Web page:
An important limitation of the many strategies described was incomplete definitions, limiting generalizability to other settings. Often, we were able to discern the actor, action, and action target but were unable to determine temporality, dose, implementation outcome affected, or justification. Without clear reporting of these factors, we are unable to interpret when these strategies should be used (temporality), how often (dosage), how the success of a specific strategy is measured (implementation outcomes affected), or when to justify the choice of a particular strategy (justification) to influence clinical practice. While the interventions appeared to be effective at increasing the utilization of statins and reducing LDL-C overall, the variable nature of the interventions studied and outcomes examined, the effectiveness of any specific strategy or set of strategies was unclear.

In addition, one category of strategies, “provide interactive assistance,” was not utilized in any of the studies included in the analysis. Among the strategies that were used, many were used in combination, but specific combinations were not used frequently enough to permit reliable subgroup analysis.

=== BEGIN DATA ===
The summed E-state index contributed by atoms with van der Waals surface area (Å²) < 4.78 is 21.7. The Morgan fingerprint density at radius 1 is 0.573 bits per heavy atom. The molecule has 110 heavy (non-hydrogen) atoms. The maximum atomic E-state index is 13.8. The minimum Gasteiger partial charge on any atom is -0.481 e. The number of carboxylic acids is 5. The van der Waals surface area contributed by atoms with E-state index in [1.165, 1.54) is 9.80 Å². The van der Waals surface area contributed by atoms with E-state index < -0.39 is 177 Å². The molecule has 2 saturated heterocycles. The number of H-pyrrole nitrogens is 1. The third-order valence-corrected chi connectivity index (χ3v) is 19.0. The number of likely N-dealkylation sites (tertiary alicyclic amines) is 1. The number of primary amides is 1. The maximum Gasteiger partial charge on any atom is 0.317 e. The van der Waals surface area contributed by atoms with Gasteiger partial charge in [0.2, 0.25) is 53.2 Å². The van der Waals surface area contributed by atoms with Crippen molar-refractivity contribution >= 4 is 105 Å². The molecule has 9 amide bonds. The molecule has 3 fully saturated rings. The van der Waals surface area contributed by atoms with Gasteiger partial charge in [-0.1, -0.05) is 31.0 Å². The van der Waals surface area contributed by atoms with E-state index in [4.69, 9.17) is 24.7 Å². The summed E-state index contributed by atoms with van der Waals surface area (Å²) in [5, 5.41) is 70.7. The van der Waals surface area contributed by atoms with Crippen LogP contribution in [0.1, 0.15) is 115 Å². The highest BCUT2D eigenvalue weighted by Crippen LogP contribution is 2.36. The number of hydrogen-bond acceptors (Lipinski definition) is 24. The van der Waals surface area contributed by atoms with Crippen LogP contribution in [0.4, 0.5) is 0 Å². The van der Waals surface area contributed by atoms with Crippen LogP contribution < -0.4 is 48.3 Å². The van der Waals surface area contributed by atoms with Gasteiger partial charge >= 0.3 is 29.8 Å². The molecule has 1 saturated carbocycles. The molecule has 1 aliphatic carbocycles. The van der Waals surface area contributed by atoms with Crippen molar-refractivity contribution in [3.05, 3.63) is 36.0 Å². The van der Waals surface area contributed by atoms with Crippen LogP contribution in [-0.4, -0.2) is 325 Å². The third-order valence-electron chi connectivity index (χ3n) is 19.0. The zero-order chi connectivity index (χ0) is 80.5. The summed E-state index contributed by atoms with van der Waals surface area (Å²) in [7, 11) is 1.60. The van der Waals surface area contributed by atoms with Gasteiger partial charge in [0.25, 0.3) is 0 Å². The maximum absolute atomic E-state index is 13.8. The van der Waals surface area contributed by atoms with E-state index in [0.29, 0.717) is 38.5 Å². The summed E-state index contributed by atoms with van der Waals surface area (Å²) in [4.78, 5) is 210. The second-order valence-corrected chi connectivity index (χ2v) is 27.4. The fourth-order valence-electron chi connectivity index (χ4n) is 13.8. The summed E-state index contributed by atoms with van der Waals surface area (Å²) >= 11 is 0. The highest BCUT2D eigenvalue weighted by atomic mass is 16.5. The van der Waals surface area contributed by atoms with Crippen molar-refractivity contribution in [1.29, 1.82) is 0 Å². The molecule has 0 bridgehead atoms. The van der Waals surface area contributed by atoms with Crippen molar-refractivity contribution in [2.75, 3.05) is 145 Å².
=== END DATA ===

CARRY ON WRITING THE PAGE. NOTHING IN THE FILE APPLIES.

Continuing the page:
Comparison with other studies

In the field of implementation science, there has recently been a desire to improve specification of implementation strategies utilized in practice and to develop standard language and definitions for reporting these implementation strategies [11, 14, 107]. This trend has led to the development of two implementation strategy taxonomies: the ERIC compilation [14], used in this study, and the Effective Practise and Organization of Care (EPOC) taxonomy [17]. Use of these taxonomies has allowed for consistent language in reporting implementation strategies and development of tailored compilations of strategies specific to certain disease states [108, 109]. Other systematic reviews of implementation strategies in other fields (i.e., intensive care setting and oral health) have found improved outcomes when multiple implementation strategies are used but have not been able to identify the groups of strategies most likely to produce the most favorable outcomes [110,111,112].